In class today, you began (some may have finished) chapter two using the questions in the reading guide. Please finish reading chapter two or
in your newer California editions, sections 2 and 3 of chapter one, using the relevant questions in same reading guide.
And figure out a way (T.V. news, the internet, newspaper) to start following the campaigns waged by the presidential candidates and their political parties. Inform yourselves.
Monday night: please be sure you have read section 3 of chapter 1, pages 21 to 30. Before you start, look at "main idea," "why it matters now," and "terms and names" at head of section (good habit for reading all sections in this text--to orient and direct you); take time to read "One European's Story." Also take time to examine "picture pages" found on page 22 and 27. Read captions to pictures (e.g. the picture caption on tope of page 24). Study the maps on pages 25 and 29--do the skill builders in your head.
By the end of the week, read rest of chapter--section 4, pages 31 to 40--examining maps and pictures and reading all sidebars such as "key players" on page 36.
Work on your reading and visual skills--consciously, skills that transcend this particular course.
D Block Students: Please read section 1 of chapter 1, pages 4--8, about the native American peoples. Where appropriate, use the study guide handed out in class, but pay attention to the map of the U. S. on page 7, examining the various major tribal regions shown on map. What common characteristics were shared among the native American groups? (page 8). ALSO read section 2 of chapter 1, pages 14--20, using study guide where appropriate. Examine the diagram on page 15 illustrating the Columbian Exchange. Write out the identifications in your notebook. Take time to look also at the various voyages undertaken by explorers on page 17. Finally, get a sense of the Spanish Empire established in the Americas. What has been the legacy of Spanish in many parts of the Americas today?
E and F block students: the same as above, though I forgot to hand out study guide to E block students.
Three or four of these essays will appear on the final
What does Fitzgerald say about the American Dream? How does Gatsby represent the American dream of the 1920’s? In what ways do the themes of dreams,
wealth, and time relate to each other in the novel’s
exploration of the idea of America?
2. The Catcher in the Rye contains several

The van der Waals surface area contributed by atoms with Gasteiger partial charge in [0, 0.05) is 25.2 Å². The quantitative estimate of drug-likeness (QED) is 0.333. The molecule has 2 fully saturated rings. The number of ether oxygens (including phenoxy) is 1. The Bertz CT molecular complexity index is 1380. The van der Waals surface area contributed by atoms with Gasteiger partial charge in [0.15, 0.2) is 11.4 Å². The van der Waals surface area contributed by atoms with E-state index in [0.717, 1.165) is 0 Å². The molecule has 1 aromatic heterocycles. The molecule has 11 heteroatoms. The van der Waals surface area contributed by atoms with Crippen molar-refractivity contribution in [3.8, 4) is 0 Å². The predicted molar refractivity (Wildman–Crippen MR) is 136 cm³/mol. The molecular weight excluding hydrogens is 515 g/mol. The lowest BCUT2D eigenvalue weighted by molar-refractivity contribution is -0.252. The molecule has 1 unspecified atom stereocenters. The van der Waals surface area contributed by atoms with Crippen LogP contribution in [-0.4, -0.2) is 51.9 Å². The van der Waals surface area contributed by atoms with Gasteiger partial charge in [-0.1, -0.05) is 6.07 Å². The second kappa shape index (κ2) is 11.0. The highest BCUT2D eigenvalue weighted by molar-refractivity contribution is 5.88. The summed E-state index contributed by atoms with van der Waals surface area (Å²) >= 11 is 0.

symbols that reveal Holden’s character.
Explain the symbolic meaning of
the following: the red hunting
hat, Allie’s baseball
glove, his concern about the ducks in Central
Park, the exhibits in
Natural History Museum, the
obscenities on the school stairways and the museum
Many complaints have been made about the teaching of The Catcher in the Rye in high school. Among them: Holden’s use of vulgar language, his
negative attitudes about almost everything most people take for
granted, his view on religion which some see as blasphemous, and that the novel is sad,
depressing and hopeless. Do
you agree or disagree with these criticisms? In what ways did you find
Holden Caulfield to be a sympathetic or quixotic figure?
defines the tragic hero as a person who is neither
completely virtuous nor utterly villainous. The downfall of this tragic figure is brought about “not by
vice of depravity but by some error in judgment or
frailty.” The tragic hero is “highly renowned or prosperous” so that
the fall from good fortune to disaster will arouse strong
emotions. How does Jay Gatsby fit
Aristotle’s description of a
How does the chapter, “The Man I Killed,” mirror the chapter “On the Rainy
River”? How does the this story humanize
the enemy? What is its purpose?
6. “A good piece of fiction,
in my view, does not offer solutions. Good stories deal with our moral struggles, our uncertainties, our dreams, our
blunders, our contradictions, our endless quest for understanding. Good stories do not resolve the
mysteries of the human spirit but rather describe and expand up on those mysteries.” Write an essay in which you apply Tim O’Brien’s
assessment to the several of the works we read this year—the three novels and the short
stories. (choose at least two) ("The Open Boat," "Sophistication," "In Another Country," "Winter Dreams," "The Bear," "Phoenix Jackson")
REVIEW FOR FINAL:
VOCABULARY (160 WORDS); AGREEMENT OF SUBJECT AND VERB, PRONOUN AND ANTECEDENT; AVOIDING FAULTY PARALLELISM, DANGLING AND MISPLACED MODIFIERS . . . RECOGNIZING SMOOTHLY WRITTEN SENTENCES.
ALSO REVIEW THE MAJOR WRITERS AND POETS OF THE TWENTIETH CENTURY--SEE OLD TEST.
REVIEW THE THREE NOVELS READ THIS SEMESTER:
FITZGERALD'S THE GREAT GATSBY, J. D. SALINGER'S THE CATCHER IN THE RYE, AND O'BRIEN'S THE THINGS THEY CARRIED.
Take time to review novel as a whole and the individual chapters as short stories, particularly "The Things They Carried," "On the Rainy River," "The Man I Killed," "Speaking of Courage," "The Lives of the Dead."